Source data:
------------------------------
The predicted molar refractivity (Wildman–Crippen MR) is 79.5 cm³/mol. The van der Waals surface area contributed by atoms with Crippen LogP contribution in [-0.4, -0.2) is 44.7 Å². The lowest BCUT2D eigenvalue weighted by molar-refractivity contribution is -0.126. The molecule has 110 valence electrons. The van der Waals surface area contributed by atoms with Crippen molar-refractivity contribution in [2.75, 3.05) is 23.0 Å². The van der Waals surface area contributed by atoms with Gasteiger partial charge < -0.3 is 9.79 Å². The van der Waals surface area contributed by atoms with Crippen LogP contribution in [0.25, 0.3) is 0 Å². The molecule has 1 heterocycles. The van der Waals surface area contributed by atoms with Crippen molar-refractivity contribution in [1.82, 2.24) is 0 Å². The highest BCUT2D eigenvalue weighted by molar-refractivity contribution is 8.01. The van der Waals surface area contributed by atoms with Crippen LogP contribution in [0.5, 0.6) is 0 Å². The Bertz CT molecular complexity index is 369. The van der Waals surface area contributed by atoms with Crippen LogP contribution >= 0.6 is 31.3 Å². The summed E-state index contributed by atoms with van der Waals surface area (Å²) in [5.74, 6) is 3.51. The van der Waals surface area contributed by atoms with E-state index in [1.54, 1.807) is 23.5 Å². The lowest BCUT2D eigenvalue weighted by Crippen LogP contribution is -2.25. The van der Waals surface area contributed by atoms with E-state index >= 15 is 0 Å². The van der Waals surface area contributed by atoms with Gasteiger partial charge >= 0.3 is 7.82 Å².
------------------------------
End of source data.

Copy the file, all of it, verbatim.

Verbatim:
The predicted molar refractivity (Wildman–Crippen MR) is 79.5 cm³/mol. The van der Waals surface area contributed by atoms with Crippen LogP contribution in [-0.4, -0.2) is 44.7 Å². The lowest BCUT2D eigenvalue weighted by molar-refractivity contribution is -0.126. The molecule has 110 valence electrons. The van der Waals surface area contributed by atoms with Crippen molar-refractivity contribution in [2.75, 3.05) is 23.0 Å². The van der Waals surface area contributed by atoms with Gasteiger partial charge < -0.3 is 9.79 Å². The van der Waals surface area contributed by atoms with Crippen LogP contribution in [0.25, 0.3) is 0 Å². The molecule has 1 heterocycles. The van der Waals surface area contributed by atoms with Crippen molar-refractivity contribution in [1.82, 2.24) is 0 Å². The highest BCUT2D eigenvalue weighted by molar-refractivity contribution is 8.01. The van der Waals surface area contributed by atoms with Crippen LogP contribution in [0.5, 0.6) is 0 Å². The Bertz CT molecular complexity index is 369. The van der Waals surface area contributed by atoms with Crippen LogP contribution >= 0.6 is 31.3 Å². The summed E-state index contributed by atoms with van der Waals surface area (Å²) in [5.74, 6) is 3.51. The van der Waals surface area contributed by atoms with E-state index in [1.54, 1.807) is 23.5 Å². The lowest BCUT2D eigenvalue weighted by Crippen LogP contribution is -2.25. The van der Waals surface area contributed by atoms with E-state index >= 15 is 0 Å². The van der Waals surface area contributed by atoms with Gasteiger partial charge >= 0.3 is 7.82 Å².